An Example of an Embassy Application Form.

Full Name of Nation:
Form of Government:
UN Category:
Civil Rights Rating:
Political Freedoms Rating:
Location of Embassy:
Number of Vehicles:
Total Number of Personnel:
Total Number of Security Forces:
Special Requests:

Of course this is just an example, there have been many longer and shorter than this form is just an idea.

Advertising Your Embassy.

Many nations put a link to their embassy thread in their signature, so that other nations that may whish to establish diplomatic relations through an embassy may quickly find it. To edit your signature, click ‘User CP’ at the top of the page, click edit signature. To put in your embassy thread, type Embassies in the text box that appears, highlight it, copy the URL of your embassy thread, click the ‘Insert Hyperlink’ button [it looks like a globe with a chain link on it] and paste the URL of your embassy thread into that. Click ‘Insert.’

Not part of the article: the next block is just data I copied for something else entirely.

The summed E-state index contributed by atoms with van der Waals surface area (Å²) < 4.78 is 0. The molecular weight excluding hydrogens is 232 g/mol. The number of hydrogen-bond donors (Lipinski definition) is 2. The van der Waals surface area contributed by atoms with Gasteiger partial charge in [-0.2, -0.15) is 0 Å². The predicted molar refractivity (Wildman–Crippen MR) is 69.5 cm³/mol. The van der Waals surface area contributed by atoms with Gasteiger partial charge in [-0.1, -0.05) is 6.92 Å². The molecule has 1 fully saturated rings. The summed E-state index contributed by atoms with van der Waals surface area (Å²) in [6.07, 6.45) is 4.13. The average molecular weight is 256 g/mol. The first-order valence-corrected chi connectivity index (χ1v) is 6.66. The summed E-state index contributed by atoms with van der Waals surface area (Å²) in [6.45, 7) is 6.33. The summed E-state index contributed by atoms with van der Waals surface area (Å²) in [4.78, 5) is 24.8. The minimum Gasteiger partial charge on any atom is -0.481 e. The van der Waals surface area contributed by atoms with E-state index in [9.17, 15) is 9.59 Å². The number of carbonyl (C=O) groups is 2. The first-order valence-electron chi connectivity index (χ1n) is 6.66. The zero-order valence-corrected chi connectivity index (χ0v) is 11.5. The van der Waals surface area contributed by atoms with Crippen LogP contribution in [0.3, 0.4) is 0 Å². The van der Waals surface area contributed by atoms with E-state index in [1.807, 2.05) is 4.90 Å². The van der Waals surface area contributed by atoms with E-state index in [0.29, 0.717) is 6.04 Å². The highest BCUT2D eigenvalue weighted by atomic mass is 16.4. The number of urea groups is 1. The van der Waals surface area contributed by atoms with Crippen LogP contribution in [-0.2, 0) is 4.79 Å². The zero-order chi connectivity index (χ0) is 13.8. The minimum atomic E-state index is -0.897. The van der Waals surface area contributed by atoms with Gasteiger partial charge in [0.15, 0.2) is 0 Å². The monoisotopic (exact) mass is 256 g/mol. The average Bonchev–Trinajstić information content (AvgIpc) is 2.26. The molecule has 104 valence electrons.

Congratulations, you have created your embassies, good luck in role playing on International Incidents, and on NationStates as a whole.
Last edited by Euroslavia on Tue Aug 25, 2009 11:28 am, edited 7 times in total.



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Re: International Incidents Information Desk

Postby Euroslavia » Sun Aug 16, 2009 11:28 am

How To Make a Great Factbook!
Originally posted by The Capitalist Republic of Pacitalia

Table of Contents
A. Introduction
B. "Must-have" Information
1. Geography
2. Economy
3. History
4. Military
5. Government Structure and Political Structure
6. People and Population